• steel structures
  • composite structures
  • extreme loads
  • structural behaviour
  • performance-based design

Published Papers (9 papers)

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Research

21 pages, 7253 KiB  
Article
Time-Dependent Seismic Reliability of Coastal Bridge Piers Subjected to Nonuniform Corrosion
by Wenting Yuan, Xiangtong Wu, Yuren Wang, Zhenliang Liu and Peng Zhou
Materials 2023, 16(3), 1029; https://doi.org/10.3390/ma16031029 - 23 Jan 2023
Cited by 1 | Viewed by 1533
Abstract
Coastal bridge piers suffer random performance deterioration owing to the presence of complex nonuniform corrosion characteristics and material uncertainties. Some of these piers will also be threatened by random earthquakes during a long-term service period, and therefore, structural safety needs to be probabilistically [...] Read more.
Coastal bridge piers suffer random performance deterioration owing to the presence of complex nonuniform corrosion characteristics and material uncertainties. Some of these piers will also be threatened by random earthquakes during a long-term service period, and therefore, structural safety needs to be probabilistically assessed by the seismic reliability method. To deal with this problem, we present a method to calculate the time-dependent reliability of the coastal bridge pier, comprehensively considering the randomness of a seismic event, nonuniform corrosion, and material uncertainty. First, the time-dependent M–N interaction diagrams are established by using the Monte Carlo simulation method. On the basis of the interaction diagrams, the moment resistance reduction function and time-dependent moment resistance distribution are determined. Subsequently, the moment demand under the seismic load is determined using the Poisson model and the response acceleration spectrum. Then, the formulas to calculate the time-dependent reliability of a nonuniform corroded pier are derived on the basis of the theorem of total probability. The proposed method is illustrated with a case study of a coastal bridge pier. It was found that the increase in corrosion damage would obviously increase time-dependent reliability. Furthermore, the increase in submerged zone height delayed the year when the failure section shifts from the pier bottom to the bottom of the splash and tidal zone, and it reduces the failure probability of the coastal pier. The research results presented herein show that the nonuniform corrosion manifestations influence the failure mode–related time-dependent seismic reliability of the coastal bridge pier. Full article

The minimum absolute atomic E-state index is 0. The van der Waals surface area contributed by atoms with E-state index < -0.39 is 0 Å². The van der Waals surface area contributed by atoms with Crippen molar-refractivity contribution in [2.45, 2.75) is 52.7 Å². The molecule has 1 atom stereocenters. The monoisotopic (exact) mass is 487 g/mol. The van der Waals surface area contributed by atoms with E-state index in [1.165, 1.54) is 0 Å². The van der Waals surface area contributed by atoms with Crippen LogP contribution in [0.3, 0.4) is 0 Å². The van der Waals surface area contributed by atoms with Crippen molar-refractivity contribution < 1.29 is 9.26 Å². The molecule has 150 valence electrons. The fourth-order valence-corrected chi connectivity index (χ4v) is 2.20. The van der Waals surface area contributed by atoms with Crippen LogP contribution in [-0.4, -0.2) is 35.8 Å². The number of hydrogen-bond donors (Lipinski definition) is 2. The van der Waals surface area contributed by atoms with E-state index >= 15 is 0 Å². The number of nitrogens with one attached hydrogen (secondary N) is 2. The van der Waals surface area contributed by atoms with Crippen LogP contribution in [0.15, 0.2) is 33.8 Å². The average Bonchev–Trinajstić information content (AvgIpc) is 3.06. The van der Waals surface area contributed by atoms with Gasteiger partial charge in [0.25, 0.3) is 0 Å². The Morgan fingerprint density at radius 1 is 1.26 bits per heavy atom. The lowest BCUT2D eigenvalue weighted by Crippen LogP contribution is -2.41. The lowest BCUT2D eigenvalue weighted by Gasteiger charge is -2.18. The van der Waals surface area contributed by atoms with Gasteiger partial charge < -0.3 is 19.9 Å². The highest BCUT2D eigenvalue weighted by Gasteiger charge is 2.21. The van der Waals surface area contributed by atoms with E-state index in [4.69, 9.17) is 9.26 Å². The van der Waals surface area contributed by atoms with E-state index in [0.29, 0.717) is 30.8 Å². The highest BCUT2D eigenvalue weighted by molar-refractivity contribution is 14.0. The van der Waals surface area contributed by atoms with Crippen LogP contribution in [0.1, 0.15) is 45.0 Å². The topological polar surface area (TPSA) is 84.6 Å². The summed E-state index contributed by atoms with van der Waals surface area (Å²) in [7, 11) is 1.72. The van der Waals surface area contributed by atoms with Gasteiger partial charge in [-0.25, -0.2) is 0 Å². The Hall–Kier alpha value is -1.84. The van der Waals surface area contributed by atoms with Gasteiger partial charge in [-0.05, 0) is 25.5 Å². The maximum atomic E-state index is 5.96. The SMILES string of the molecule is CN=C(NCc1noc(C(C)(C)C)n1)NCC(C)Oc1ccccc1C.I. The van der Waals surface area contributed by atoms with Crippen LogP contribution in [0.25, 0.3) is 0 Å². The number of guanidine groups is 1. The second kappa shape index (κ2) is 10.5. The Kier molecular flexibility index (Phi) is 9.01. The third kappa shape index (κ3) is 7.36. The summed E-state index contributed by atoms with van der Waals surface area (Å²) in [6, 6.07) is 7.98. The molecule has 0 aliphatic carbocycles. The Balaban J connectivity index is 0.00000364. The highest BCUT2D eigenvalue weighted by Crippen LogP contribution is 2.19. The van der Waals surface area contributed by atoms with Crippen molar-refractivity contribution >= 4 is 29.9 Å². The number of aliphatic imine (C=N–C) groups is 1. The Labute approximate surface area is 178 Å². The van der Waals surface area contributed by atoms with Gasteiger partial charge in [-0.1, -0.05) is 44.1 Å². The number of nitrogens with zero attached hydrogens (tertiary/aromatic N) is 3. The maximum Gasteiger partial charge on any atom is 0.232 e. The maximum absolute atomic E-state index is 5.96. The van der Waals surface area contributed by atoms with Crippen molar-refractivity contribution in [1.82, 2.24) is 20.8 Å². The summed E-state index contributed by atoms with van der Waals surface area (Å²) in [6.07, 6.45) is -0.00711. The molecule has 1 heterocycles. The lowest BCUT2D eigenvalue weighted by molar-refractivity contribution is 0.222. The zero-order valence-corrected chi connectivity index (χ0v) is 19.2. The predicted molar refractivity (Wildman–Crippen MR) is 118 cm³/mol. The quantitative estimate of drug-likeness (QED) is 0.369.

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19 pages, 9374 KiB  
Article
Cyclic Behavior of Gabled Frames with Web-Tapered Columns and Rafters
by Haisheng Yang, Mingzhou Su, Yong Xiao and Dan Gan
Materials 2023, 16(1), 307; https://doi.org/10.3390/ma16010307 - 28 Dec 2022
Cited by 1 | Viewed by 1720
Abstract
Cyclic loading tests were conducted on three 1/2-scale, half-bay steel gabled frames (SGFs) to investigate their seismic performance. The three specimens with reduced joint stiffness were designed based on the prototype drawing shown in China design guideline 02SG518—1: specimen SV1 with a reduced [...] Read more.
Cyclic loading tests were conducted on three 1/2-scale, half-bay steel gabled frames (SGFs) to investigate their seismic performance. The three specimens with reduced joint stiffness were designed based on the prototype drawing shown in China design guideline 02SG518—1: specimen SV1 with a reduced thickness of the joint end-plate and bolt diameter, specimen SV2 with a reduced number of bolts, and specimen SV3 with a reduced bolt diameter. The load capacity, rotational stiffness, rotational capacity, and ultimate failure mode of specimens SV1, SV2, and SV3 were investigated. The experimental results showed that specimen SV1 failed due to the local buckling of the lower flange of the rafter, and specimens SV2 and SV3 due to the local buckling of upper flange of the rafter. The joint zone of all specimens kept well, indicating that the prototype joint had a large margin of safety. The hysteresis curves of all specimens were not full, and the ductility and energy dissipation capacity were limited. The end-plate thickness, bolt diameter, and steel grade affected the hysteresis performance of the SGF little. A refined finite element model was established, and the predicted results compared well with the test results. The test and analysis results demonstrated that there was slight utilization and distribution of post-buckling strength. Full article